The Kid’s Guide to Exploring Nature - Brooklyn Botanic Garden
The Kid’s Guide to Exploring Nature

The Kid’s Guide to Exploring Nature

Created by Brooklyn Botanic Garden's expert educators, this gorgeously illustrated book teaches children how to observe environments as a naturalist does and leads them on 24 adventures that reveal the complex ecosystems of plants and animals in the woods, at the beach, and in a city park. Dozens of fun projects include keeping a journal, conducting field experiments, and looking for the signs of the seasons. Detailed, scientifically based drawings help young naturalists identify hundreds of North American plants and animals while the explore nature with all five senses.

See Table of Contents
  • How to Be a Nature Explorer
  • Exploring Spring
    • Spring Wildflowers
    • Field Biologist
    • Vernal Ponds
    • Babies and Nests
    • Pigeons
    • Bird Migration
    • Rocks
    • Nature Educator
  • Exploring Summer
    • Water Surface
    • Smelly Defenses
    • Night Life
    • Street Trees
    • Woodland Edge
    • Symbiotic Relationships
    • Taxonomist
    • Bees
    • Woodland Edge
    • Weeds
    • Adaptations
    • Meadow Grasses
  • Exploring Autumn
    • Leaf Color
    • Ferns
    • Tree Fruit
    • Horticulturist
    • Fungi
    • Clues in the Forest
  • Exploring Winter
    • Life Under Ice
    • Bark
    • Botanical Illustrator
    • Winter Survival
    • Tree Buds
  • Glossary of Natural Science Terms

How to be a Nature Explorer

A naturalist is a scientist who studies nature. Start looking at the world through a naturalist’s eyes, and you will be amazed at what you learn.

A naturalist studies living things by observing them and then tries to discover how they relate to each other and their environment. In earlier times, before there were many professional scientists, most of what was known about life on earth was discovered by naturalists. Today, being a naturalist takes many different forms. Field biologists, environmental educators, and scientific illustrators are all modern naturalists. You can be one too! The chapters in this book will get you started. So will these tips.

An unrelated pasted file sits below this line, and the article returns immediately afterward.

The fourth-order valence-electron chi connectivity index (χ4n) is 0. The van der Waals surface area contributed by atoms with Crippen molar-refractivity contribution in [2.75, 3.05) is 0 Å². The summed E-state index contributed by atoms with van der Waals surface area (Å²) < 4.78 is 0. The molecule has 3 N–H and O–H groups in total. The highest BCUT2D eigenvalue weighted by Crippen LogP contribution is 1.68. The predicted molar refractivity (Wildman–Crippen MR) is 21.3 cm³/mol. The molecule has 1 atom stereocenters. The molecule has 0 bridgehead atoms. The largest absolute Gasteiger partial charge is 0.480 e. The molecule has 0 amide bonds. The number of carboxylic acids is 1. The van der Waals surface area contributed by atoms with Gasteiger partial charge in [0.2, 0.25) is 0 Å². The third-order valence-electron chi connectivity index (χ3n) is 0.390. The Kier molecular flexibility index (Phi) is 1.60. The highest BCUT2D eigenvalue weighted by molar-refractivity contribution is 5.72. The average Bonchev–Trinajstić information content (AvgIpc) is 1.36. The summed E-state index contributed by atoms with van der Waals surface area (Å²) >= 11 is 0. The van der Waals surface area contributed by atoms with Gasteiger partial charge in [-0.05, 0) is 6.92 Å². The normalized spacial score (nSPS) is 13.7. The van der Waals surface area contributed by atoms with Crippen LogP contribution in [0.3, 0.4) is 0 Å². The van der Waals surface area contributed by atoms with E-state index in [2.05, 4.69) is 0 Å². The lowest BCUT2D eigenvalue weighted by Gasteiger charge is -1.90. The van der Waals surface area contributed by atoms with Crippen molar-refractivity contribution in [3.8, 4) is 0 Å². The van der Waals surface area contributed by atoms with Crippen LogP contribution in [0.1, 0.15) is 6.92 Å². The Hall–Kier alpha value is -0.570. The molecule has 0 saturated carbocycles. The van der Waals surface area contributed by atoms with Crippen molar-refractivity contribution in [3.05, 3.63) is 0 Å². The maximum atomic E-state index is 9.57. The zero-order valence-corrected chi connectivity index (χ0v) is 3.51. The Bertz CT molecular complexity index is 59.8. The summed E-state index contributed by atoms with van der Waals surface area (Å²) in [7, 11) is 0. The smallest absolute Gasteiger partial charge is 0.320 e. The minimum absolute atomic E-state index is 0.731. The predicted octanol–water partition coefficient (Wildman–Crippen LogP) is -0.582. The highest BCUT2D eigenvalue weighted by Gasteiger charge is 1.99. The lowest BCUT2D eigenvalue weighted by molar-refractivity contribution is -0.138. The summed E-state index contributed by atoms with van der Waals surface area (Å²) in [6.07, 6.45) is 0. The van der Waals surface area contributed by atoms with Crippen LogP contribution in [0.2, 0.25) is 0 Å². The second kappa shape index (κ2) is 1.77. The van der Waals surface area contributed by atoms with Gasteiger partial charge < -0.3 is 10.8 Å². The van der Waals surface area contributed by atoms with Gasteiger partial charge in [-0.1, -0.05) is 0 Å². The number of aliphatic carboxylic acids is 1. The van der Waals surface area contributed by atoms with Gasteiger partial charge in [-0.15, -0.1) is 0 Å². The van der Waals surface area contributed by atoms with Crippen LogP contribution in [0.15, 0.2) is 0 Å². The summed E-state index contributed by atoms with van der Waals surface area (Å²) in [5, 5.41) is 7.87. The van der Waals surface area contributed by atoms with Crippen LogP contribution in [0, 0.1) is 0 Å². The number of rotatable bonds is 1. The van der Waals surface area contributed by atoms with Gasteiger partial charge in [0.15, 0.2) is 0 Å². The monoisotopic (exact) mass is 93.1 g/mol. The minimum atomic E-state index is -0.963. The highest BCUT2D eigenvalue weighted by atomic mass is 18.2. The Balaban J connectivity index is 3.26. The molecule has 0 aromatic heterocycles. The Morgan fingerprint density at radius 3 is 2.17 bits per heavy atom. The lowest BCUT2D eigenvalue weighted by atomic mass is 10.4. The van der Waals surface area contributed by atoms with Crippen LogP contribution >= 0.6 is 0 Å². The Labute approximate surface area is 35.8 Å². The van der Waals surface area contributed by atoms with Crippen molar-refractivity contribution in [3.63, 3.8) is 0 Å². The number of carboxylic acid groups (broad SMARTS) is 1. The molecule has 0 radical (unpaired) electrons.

Be quiet and still sometimes. Slow down and use your senses to listen, look, smell, and feel what’s around you.

Find a sit spot. Choose a place outside that you can return to over and over again and observe. Notice how it changes throughout the day and throughout the year. Do you hear the same birds in the morning and in the afternoon? What flowers are blooming in April? In June?

Make comparisons. You are sure to see differences as you explore. How does the forest change as you hike higher up a mountain? How is one tree’s bark different from another’s? How do bumble bees look different from honey bees and sweat bees?

Ask questions. When you observe closely, you are sure to notice a lot of cool or unusual things: Birds with knife-shaped bills, flowers that look like bells, trees that smell like root beer. Why would that plant or animal have that trait? Does that shape, color, or smell help it in some way? Does it help it make or find food? Reproduce? Ward off predators?

Keep a journal. Buy a sturdy composition book or journal to record what you observe. On the next page—and throughout this book— you will see examples of the kinds of details you can record in your journal. Use some of the scientific words you’ll see in boldface throughout this book. They are defined in the glossary.

Image, top of page: Laszlo Veres